Here's a beautiful problem with theater (and smallish movies, too): there's more good stuff than anyone can possibly see. And also, sometimes, depending on promotional budgets and media pedigree or lack thereof in both cases, more good stuff that we sometimes ever hear about. I refuse to be a part of that problem so I blog from the missionary zeal of great entertainments. One of the reasons The Film Experience takes detours to theater and TV and books is that all of the storytelling playgrounds inform and cross-pollinate.

Gertrude Stein and Alice B Toklas are the focus of "Little Wars"Which brings us to "Little Wars," one of five works by a very promising young playwright Steven Carl McCasland who I hadn't even heard of until last week. (The five plays run in repertory through May 31st so there's only 4 more chances to see this one). I bring it to your attention because it's entirely affordable ($18 a ticket) and it's an actressexual's delight.

Little Wars riffs on iconic people and though that device can sometimes prove gimmicky (consider that wobbly first season of Penny Dreadful or any number of tacky riffs on "public domain" characters), it's also responsible for great works of art (case in point: The Hours, fictional but inspired by Virginia Woolf's 'whole life in a single day' work on Mrs. Dalloway). McCasland's play happily falls much closer towards the latter pile of fictions. It imagines a 1940 evening inside the Parisian salon of Gertrude Stein (Polly McKie) & Alice B Toklas (Penny Lynn White), then "radical lesbians" -- radical because they were out -- who've invited "The Great Agatha Christie" (Kim Rogers) to dinner... liquid dinner nat'ch. Things don't go as planned since there's an unexpected visitor who goes by "Mary" (Kristen Gehling), a secretive housemaid (Samantha Hoefer) and Christie really disrupts the plans by bringing along Dorothy Parker (Dorothy Weems) and playwright Lillian Hellman (Kimberly Faye Greenberg). Initially just hearing these famous accomplished characters (who did know each other in real life though the play is fictional) verbally spar, boast, and drink like fish is entertaining enough but as the play progresses, organic drama emerges involving differences of opinion about art, the Nazi threat, marriages (gay and straight), and survival through wars large and small.

McKie and White anchor the play with fairly miraculous specificity as the odd (lifelong) couple at its center but most of the women are given at least one shining moment or two in McCasland's generous ensemble writing. I wanted a clearer picture of Dorothy Parker's famous wit, she mostly seems sad and drunk, but there was more than enough to compensate elsewhere. Familiarity with their collective works or previous biopics will undoubtedly aid your enjoyment -- especially if you've seen The Children's Hour (1961) and Oscar favorite Julia (1977) -- but the play is strong enough to stand on its own as a fascinating and unexpectedly moving collision of voices at a pivotal moment in history. 

Kim Rogers as Agatha Christie in "Little Wars" © Samantha Mercado Tudda

P.S. an 'it's a small-world' bonus for readers of The Film Experience. The actress playing Agatha Christie, Kim Rogers (no relation), is a longtime fan of The Film Experience -- we'd never previously met but we talked after the show.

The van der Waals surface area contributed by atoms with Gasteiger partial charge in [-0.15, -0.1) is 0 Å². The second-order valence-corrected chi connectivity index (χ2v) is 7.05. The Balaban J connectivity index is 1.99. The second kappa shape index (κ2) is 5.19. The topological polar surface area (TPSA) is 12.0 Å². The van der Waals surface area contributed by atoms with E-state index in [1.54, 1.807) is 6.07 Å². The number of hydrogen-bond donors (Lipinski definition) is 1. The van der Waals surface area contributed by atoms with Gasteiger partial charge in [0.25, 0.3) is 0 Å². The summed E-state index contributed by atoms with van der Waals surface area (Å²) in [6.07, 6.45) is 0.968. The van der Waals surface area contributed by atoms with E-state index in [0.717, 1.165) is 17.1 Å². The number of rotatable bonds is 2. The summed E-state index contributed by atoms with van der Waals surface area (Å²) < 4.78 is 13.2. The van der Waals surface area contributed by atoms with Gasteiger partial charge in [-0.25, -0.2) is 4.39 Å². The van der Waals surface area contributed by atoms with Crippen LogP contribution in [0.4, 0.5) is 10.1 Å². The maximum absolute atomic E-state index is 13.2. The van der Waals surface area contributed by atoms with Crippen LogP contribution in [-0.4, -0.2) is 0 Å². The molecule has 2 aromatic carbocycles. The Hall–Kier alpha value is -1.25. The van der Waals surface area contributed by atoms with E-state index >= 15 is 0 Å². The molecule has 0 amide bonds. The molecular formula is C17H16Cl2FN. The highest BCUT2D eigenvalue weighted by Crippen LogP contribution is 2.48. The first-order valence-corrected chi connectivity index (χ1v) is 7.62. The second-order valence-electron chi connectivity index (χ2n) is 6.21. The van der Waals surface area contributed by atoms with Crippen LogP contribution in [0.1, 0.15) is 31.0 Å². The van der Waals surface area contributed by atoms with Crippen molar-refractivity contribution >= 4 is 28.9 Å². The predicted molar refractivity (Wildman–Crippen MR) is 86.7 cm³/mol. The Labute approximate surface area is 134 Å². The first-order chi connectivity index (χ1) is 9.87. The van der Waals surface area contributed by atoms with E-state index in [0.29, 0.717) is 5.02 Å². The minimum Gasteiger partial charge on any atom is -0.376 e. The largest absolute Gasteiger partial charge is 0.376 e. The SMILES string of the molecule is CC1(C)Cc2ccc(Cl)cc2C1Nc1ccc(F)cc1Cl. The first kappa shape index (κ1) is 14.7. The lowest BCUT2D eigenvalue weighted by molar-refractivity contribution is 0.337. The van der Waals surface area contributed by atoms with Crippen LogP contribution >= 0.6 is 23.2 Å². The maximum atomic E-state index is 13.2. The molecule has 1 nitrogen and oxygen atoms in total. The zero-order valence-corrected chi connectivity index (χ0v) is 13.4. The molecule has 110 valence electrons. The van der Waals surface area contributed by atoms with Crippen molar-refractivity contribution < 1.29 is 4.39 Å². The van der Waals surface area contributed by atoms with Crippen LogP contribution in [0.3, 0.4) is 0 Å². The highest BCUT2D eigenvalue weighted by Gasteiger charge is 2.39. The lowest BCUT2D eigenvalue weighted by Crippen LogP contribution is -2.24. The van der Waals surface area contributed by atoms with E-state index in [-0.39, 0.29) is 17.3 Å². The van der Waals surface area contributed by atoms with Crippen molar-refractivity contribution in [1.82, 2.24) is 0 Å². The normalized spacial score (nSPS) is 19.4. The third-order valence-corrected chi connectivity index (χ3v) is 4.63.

Saturday
May232015

Palm Dog. The Tradition Continues. "Woof Woof"

We're working on collecting fashions and awardage for two final big Cannes posts before tomorrow's closing ceremony awards but this one deserved it own special bone post as appetizer. The most famous recipient of the Palm Dog prize at Cannes is still Uggie from The Artist (2011) but the tradition continues each year and the lucky dogs were honored at the UK Film Centre this year, which is apparently the 15th year of the award.

Palm Dog "Dixie" from Arabian Nights (Portugal). The Canine actor's name is "Lucky" who is a Maltese terrier and poodle mix. Apparently she steals the show in the second half of the six hour (gulp) movie. You can read more about this picture in our We Can't Wait 2015 preview

Grand Jury Prize: "Bob the Dog" from The Lobster (Greece). Bob is played by father and son canine team "Jaro" and "Ryac". It's fitting that two dogs played this role since apparently Bob is a reincarnation of a man's brother in the film!? That film sounds wackier and wackier the more we hear of it though I actually don't want to hear any more before seeing what is surely one of 2015's oddest film experience. This movie from the director of the Oscar-nominated Dogtooth was also featured in our We Can't Wait preview.

Je Suis En Soldat

Palm DogManitarian Award: This special prize went to France's Je Suis En Soldat, which stars Louise Bourgoin and Jean Hugues-Anglade, and is is about dog trafficking in Eastern Europe. The award was given to the film as a way 

...to celebrate the fostering of relations between the human race and men, women, and children's best friend."

THR was mixed on this Un Certain Regard entry 

Other dogs people were rooting for this year that came up empty-handed were the sheepdog from Iceland's Rams, the labrador from China's Mountains May Depart and the rottweiler from Green Room. Congratulations to all the doggies and their trainers.

Previous Cannes-related news

 

Friday
May222015

Don't Be Fooled by the Librarian Looks That She's Got...

For The Lusty Month of May, we're looking at sex scene each night. Here's Jose...


 

J.Lo never gets the credit she deserves. She might not be the greatest thespian in the world, but she's still one of the few actresses bringing "sex" to modern movie screens. You know, the kind of "sex" people like Mae West, Rita Hayworth, Brigitte Bardot and Raquel Welch used to bring. But of course what has Hollywood done with this? They have repressed her sensuality by having her star in Victorian-minded rom-coms like The Wedding Planner and The Back-up Plan in which she plays virginal characters that need a man or a baby to find contentment. Never one to sit around and wait, the fierce multi-hyphenated overachiever had to take matters into her own hands. She produced a movie in which she showed once and for all, how what J.Lo wants, J.Lo gets!

more